Archives for posts with tag: fruits

While client-driven work can certainly be fulfilling and satisfying in many ways, there’s something to be said for personal projects. Sure, they can be a little indulgent, but the lack of constraints and pressure, at least from outside sources, often yields fantastic results. As designers, the process is sort of freeing, and can lead to good things all around. Argentinian art director and motion designer Javier Tommasi knows this all too well. His ongoing project, Food for Life, showcases the fruits (quite literally) of his unpaid labor. Tommasi has spent months of his free time exploring new techniques to improve the overall quality of his work, and we are totally impressed. Not just with his dedication to the process, but with the caliber of his work. His renderings are amazing, and his sense of composition and lighting really make these pieces sing. Tommasi speaks to the concept, “I love the set design, product photography, 3D animation and I just wanted to make a mix between all stuff I like, giving an artistic touch. So, playing and proving colors, textures and lights, I did the designs. I had the idea to work with stuff to make me feel something natural, fresh, with vivid colors, and I thought in fruits and vegetables. So. I resolved to do set designs with natural and fresh fruits and vegetables adding extra objects with different textures like metal and gold to see the contrast between them.”

Via javitommasi.com and howww.com

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In addition to being aesthetically innovative, Torino, Italy-based photographer Giorgio Cravero’s series, entitled simply Colors, is also fueled by a belief that we humans are slowly killing nature’s bounty. Cravero shot the fruits and vegetables, then masterfully retouched them to look like the life (color) is dripping away. “Men are poison for the earth. Behind this work there’s the story of what we are and of our arrogance when we think that we really count…. Here, in that cabbage which was sadly left to its fate, lies all the tragic meaning of our smallness and of our short memory, because we should have stayed there, close and loyal to the Earth, we should have stayed humble.” Though we may not totally agree with Cravero’s sullen position, we understand the sentiment. And there’s certainly no denying his immense talent and superb execution of these photographs.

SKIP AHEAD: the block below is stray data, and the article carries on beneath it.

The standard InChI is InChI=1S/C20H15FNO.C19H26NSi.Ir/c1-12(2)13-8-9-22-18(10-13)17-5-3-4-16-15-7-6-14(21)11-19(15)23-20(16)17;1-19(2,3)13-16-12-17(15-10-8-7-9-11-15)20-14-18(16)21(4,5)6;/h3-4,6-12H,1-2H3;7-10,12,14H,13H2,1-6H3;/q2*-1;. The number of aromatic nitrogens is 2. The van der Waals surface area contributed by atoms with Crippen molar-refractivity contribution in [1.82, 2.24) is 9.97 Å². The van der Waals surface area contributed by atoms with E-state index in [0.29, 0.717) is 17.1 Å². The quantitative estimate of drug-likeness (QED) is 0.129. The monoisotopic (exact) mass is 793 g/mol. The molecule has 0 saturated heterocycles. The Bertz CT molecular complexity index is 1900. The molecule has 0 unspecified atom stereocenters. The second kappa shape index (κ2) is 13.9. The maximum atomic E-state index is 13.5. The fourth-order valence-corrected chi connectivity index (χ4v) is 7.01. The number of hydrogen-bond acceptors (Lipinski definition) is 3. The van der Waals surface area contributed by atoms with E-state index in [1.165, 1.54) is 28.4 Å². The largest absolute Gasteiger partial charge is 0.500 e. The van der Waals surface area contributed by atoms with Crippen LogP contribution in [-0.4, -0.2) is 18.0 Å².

Via Behance

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This is the time of year when people the world over carve pumpkins. But for UK-based photographer Ilian Iliev, carving produce is a practice that takes place all year long. Iliev is a food photographer by trade, having dabbled in journalistic photography at the start of his career, and eventually making his way into commercial photography. His artistic aspirations and love of food led him to this terrific project… a series of creative food carvings. Not only are his carvings beautifully detailed, but Iliev’s photography skills really shine. Well done!

More food-inspired posts here and here and here.

Via ilian.co.uk

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It’s been about one year since we last checked in on Austin-based photographer Emily Blincoe and her satisfyingly organized compositions (here). This time, her focus has shifted from colorful confections to a variety of flowers, fruits and vegetables. These high angle shots are an exercise in organized groupings of size and shape, but also color. There’s no denying that these creations indulge our inner obsessive-compulsive side.

Via emilyblincoe.com

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We are big fans of food art (and organized groupings), as you know, so this is a great find that satisfies on several levels. French photographer Florent Tanet’s series A Colorful Winter explores scale, color and shape through artful arrangements of fruits and vegetables against pastel backdrops. These playful still lifes remind us that spring is just around the corner, and are reminiscent of work by Sakir Gökçebag.

Via Cargo Collective

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No Photoshop here, folks. Though these geometric arrangements of fruits and vegetables feel digitally manipulated, they are the result of crazy meticulous cutting and arranging by Turkish photographer Sakir Gökçebag. The series has a really unique quality… can’t stop looking at them. The unnatural precision is really striking.

Via sakirgokcebag.com

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